if(ret != strlen(SampleCommand))
{
Send(1, "Problem writing to port!"); // Send to PPMAC's Send1 port
return ret;
}

//Read back the string into the "msg" buffer...
ret = ReadSerialLine(msg, EXAMPLE_CODE_RESPONSE_MAX, '\n', SerialPort, 10.000);

if(ret)
{
Send(1, "Did not get a response from port!"); // Send to PPMAC's Send1 port
return ret;
}

//Echo Response to Power PMAC send port
Send(1, "Response:"); // Send to PPMAC's Send1 port
Send(1, msg); // Send to PPMAC's Send1 port

close(SerialPort);
return 0; // All went well; return good status code.
}
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#6
You can do this. Just make sure to put nanosleep() in your infinite loop, or you'll watchdog the PPMAC. You should also create a break condition variable so you can stop the program when you want.

You can write your message to a global variable for convenience.

First, assign these globals in your global definitions.pmh file; something like:

global MySerialPortMessage, MyBreakConditionVariable = 0.0;

Then, in your C program, you can make a loop like so:

while(pshm->P[MyBreakConditionVariable] < 1.0) {
//Write out the command to read display on meter...
ret = write(SerialPort, SampleCommand, strlen(SampleCommand));

//If write() does not return the requested number of bytes to write, we have a problem.
//Pass return code on to the calling routine.
if(ret != strlen(SampleCommand))
{
Send(1, "Problem writing to port!"); // Send to PPMAC's Send1 port
return ret;
}

//Read back the string into the "msg" buffer...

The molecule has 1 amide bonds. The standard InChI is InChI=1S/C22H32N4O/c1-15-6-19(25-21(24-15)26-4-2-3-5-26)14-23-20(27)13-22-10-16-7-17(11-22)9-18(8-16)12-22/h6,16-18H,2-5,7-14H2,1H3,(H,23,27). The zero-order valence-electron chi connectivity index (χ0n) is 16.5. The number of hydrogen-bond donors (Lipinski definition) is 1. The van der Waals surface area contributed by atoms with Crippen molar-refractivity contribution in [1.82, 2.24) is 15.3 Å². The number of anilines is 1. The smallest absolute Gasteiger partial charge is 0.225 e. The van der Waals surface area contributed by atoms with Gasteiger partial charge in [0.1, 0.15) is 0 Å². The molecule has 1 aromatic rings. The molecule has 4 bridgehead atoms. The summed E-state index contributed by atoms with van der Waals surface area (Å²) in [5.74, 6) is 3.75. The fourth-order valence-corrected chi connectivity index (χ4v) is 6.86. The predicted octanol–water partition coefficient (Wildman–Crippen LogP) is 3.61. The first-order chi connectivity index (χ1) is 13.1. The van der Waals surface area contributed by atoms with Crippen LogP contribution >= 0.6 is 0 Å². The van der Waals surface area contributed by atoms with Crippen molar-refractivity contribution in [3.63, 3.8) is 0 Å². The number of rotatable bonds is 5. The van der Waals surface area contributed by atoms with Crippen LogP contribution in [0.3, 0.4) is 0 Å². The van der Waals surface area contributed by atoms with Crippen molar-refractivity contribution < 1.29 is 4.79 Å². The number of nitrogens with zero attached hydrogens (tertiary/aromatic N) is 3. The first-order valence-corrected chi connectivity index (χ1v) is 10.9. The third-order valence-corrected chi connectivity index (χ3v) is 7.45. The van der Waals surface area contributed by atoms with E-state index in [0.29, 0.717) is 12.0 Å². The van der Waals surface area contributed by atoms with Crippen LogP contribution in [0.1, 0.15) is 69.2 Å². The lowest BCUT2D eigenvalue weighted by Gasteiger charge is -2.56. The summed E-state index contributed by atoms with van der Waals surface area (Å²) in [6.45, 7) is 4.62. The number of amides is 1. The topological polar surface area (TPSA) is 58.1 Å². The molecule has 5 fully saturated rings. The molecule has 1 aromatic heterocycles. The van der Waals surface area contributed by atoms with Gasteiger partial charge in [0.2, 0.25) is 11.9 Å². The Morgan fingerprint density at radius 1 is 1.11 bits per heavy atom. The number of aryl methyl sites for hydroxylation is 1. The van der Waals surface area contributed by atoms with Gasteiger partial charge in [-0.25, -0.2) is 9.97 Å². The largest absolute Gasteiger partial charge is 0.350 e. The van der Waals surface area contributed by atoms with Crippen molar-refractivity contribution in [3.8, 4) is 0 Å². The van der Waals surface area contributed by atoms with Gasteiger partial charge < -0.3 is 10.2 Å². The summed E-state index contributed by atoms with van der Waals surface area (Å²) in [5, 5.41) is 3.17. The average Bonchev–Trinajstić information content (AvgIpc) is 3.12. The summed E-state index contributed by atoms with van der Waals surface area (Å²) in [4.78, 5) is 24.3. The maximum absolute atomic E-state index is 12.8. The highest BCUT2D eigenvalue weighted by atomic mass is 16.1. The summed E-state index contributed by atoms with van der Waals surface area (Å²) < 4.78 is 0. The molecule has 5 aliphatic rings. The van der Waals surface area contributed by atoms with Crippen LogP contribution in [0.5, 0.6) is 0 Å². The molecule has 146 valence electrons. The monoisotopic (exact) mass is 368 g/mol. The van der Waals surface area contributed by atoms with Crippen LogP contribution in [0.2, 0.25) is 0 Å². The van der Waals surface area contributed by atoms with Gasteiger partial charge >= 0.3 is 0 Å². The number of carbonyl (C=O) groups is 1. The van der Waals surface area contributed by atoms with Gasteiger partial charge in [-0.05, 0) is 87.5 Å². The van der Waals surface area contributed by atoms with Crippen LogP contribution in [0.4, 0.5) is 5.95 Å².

ret = ReadSerialLine(msg, EXAMPLE_CODE_RESPONSE_MAX, '\n', SerialPort, 10.000);

if(ret)
{
Send(1, "Did not get a response from port!"); // Send to PPMAC's Send1 port
return ret;
}
pshm->P[MySerialPortMessage] = atof(msg);
MySleepSec(0.1); // sec
}

Where
void MySleepSec(double SleepTimeSeconds)
{
struct timespec Timer;
Timer = Sec2TimeSpec(SleepTimeSeconds);
nanosleep(&Timer,NULL);
}

and

struct timespec Sec2TimeSpec(double TimeSec)
{
struct timespec Timer;
Timer.tv_sec = (long int)TimeSec;
Timer.tv_nsec = (long int)((TimeSec-(double)Timer.tv_sec)*1000000000.0);
return Timer;
}

To break your loop, just write MyBreakConditionVariable=1 from any program or the Terminal window.
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#7
Thank you Clopedandle, this is exactly what I was looking for. I can confirm it is working for me.

I have a few more questions about background programs:

1) Using your method I can stop the program from another program by writing to the break condition variable. Is there any way for me to start the program from another program? (I am currently using the Task Manager to start it) Similarly, is it possible for me to query the current Running/NotRunning status?

2) I see you used the "pshm->P[GlobalVar]" to read and write Global variables. What is the difference between using that and the "SetGlobalVar" and "GetGlobalVar" functions?

3) How low can I safely push the time in "MySleepSec"? (currently set to 0.1)

4) Do I have to worry about reading a corrupt value of the global var from another program or are reading/write atomic?
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#8
You're welcome.

1. To start the program (assuming it's capp1.out) from a PLC, you can issue

system "/var/ftp/usrflash/Project/C\ Language/Background\ Programs/capp1.out";

from another C program, use popen() or fork() and the path:

/var/ftp/usrflash/Project/C\ Language/Background\ Programs/capp1.out

2. pshm->P[] and Set/GetGlobalVar are fundamentally the same. I prefer the syntax of the former.

3. I think you could safely push it to 0.001, although it may be pointless if your serial device is not providing data that fast. You can always try setting it that low and checking Task Manager to see if your CPU usage is going too high.

4. I believe it is atomic, but cannot remember completely. Perhaps a member of the ODT staff could answer? Curt?
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#9
Accesses to global variables are atomic, so this is not a concern.
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#10
Thanks for the info everyone